Long Island, New York emcee R.A. the Rugged Man is an independent Hip-Hop pioneer. The complicated rapper had a short stint with Jive Records before venturing out on his own, pressing up his own vinyl and eventually doing work with some of the best Hip-Hop acts of the 90’s.
R.A. recorded tracks with the likes of Kool G Rap, Sadat X, and the Wu-Tang Clan all while preparing for the release of his official debut album. In 2004 Die, Rugged Man, Die was released on Nature Sounds Records. The album featured appearances by Wu-Tang’s Masta Killa and Clan affiliates Timbo King and Killah Priest.
Nearly ten years after dropping his first album the Rugged Man released his sophomore album, Legends Never Die. The album features production by the likes of Buckwild, Will Tell, Mr. Green, C-Lance, Ayatollah, Marco Polo, and Apathy. Guest starring on Legends Never Die is Talib Kweli, Tech N9ne, Eamon, Brother Ali, Hopsin, Masta Ace, Vinnie Paz, Krizz Kaliko, and Sadat X.
R.A. the Rugged Man spoke to usedview.com about his views on politics, the loss of his father, the resurgence of East Coast Hip-Hop, and his new album, Legends Never Die.
SS: Explain the title of the album, Legends Never Die.
R.A. the Rugged Man: Legends Never Die has got a lot of meanings. Obviously I’ve been in the game for a million years. I’ve been rapping since I was 11-years old. Since the 90’s I’ve been the legendary R.A. on some cocky arrogant sh*t. It has more of a meaning because the title track, Legends Never Die is specifically about my father passing. My father is a certified legend, whether I am or not, my father really is. It’s also a part of Hip-Hop culture. A lot of legends in the game have passed like Cowboy from the Furious Five, Big L, and Buffy from the Fat Boys. We lost a lot of legendary heroes in the game but they’ll never be forgotten.
SS: On the title song you speak eloquently about your dad. How have you coped since losing your father?
R.A. the Rugged Man: It’s a shock to the system. Some people aren’t close to their mother, father, or family. If you have a father like mine who was an amazing man who loved, worshipped, and lived his life for his kids, it was a little bit of a harder hit for our family than some other families who have a father who ran away from home and doesn’t see the kids but once or twice a year. The first year was tough but you just roll with the punches. It’s part of life; it’s part of growing. It’s a cliché but loss makes every person stronger. He used his life to strengthen his children’s lives so you wake up one day and realize that part of your life is over and you gotta move on. I’ve lost a lot of family and you get used to it. Even though you never get used to it, you get used to it.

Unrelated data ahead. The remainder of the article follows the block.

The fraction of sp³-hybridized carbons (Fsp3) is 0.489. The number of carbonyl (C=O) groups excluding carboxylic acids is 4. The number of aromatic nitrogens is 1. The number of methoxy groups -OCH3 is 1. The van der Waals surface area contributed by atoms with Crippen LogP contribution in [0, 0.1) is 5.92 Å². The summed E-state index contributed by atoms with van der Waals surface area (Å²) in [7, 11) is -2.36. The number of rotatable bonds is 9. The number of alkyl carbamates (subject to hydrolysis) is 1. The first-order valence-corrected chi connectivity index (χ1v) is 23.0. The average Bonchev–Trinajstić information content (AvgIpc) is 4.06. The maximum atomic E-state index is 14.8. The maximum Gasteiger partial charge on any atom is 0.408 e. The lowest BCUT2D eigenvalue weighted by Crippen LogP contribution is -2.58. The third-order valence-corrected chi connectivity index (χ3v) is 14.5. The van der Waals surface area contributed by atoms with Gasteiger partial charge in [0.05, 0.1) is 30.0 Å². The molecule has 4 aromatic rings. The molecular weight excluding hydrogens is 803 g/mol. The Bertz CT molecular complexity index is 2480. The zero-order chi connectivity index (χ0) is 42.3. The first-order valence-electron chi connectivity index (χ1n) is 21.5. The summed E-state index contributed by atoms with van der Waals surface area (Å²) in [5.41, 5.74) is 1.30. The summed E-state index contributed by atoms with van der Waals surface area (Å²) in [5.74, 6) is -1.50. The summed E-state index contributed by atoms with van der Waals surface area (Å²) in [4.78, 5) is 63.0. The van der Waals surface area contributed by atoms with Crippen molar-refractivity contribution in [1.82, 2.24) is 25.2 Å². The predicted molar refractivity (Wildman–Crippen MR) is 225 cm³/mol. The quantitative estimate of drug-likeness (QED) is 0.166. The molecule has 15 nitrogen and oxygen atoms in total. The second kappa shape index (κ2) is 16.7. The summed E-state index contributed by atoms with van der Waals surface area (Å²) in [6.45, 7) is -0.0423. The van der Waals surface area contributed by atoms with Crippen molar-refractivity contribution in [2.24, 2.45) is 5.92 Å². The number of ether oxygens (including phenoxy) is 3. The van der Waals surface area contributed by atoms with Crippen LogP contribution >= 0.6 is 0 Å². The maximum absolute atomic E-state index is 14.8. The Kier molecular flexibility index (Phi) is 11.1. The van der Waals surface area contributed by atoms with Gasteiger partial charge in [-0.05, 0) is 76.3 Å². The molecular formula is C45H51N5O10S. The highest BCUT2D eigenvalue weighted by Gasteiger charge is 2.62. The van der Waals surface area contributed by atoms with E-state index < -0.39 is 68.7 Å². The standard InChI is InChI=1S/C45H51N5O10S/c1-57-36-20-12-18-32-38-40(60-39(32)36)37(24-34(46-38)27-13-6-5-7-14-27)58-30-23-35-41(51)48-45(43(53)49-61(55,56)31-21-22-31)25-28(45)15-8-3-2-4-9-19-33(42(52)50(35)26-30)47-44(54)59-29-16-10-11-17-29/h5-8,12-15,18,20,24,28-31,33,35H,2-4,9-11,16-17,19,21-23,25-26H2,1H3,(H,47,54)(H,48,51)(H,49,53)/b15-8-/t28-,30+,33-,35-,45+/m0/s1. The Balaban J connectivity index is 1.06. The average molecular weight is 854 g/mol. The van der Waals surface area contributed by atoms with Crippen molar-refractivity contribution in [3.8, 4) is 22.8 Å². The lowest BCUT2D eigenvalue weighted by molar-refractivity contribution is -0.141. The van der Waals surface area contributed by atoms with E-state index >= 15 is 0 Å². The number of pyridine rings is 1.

SS: Why was there almost a ten-year gap between Die, Rugged Man, Die and Legends Never Die?
R.A. the Rugged Man: It’s eight years. The one was released in December of ’04 and the other one was released the beginning of ’13. I guess it’s eight years and a month or something. There was also Legendary Classics Volume 2 which I dropped in between there. It had ten new songs on it and ten songs that were never released. I counted that as an album too. To beef it up I threw some classic records on it just to familiarize people with my work. I also was working heavy on collaborations with people and working on songs in between the two albums. I dropped at least fifty records between the collaborations and solo records that dropped.
Also, there’s financial issues and distribution issues and if everything’s not right I’m not quick to jump into bed and say, “Oh, let’s put out an album on some iTunes sh*t and whoever hears it, hears it.” When I do a record I want it to be set up properly. I want the Hip-Hop community to know it’s coming. I want to be able to spend as much time as I can on the record to make the album very good. If I don’t have all the cards on the table I’d rather just make music and put it out here and there and do what I do. Tour the world, do my 150 shows a year, rap with Jedi Mind Tricks or Wu-Tang Clan. If I’m going to do an album the situation has to be right for me. I don’t think doing albums is the be-all, end-all of Hip-Hop culture. Some of the greatest artists of all-time don’t have ten albums out. They put out an album when it’s time.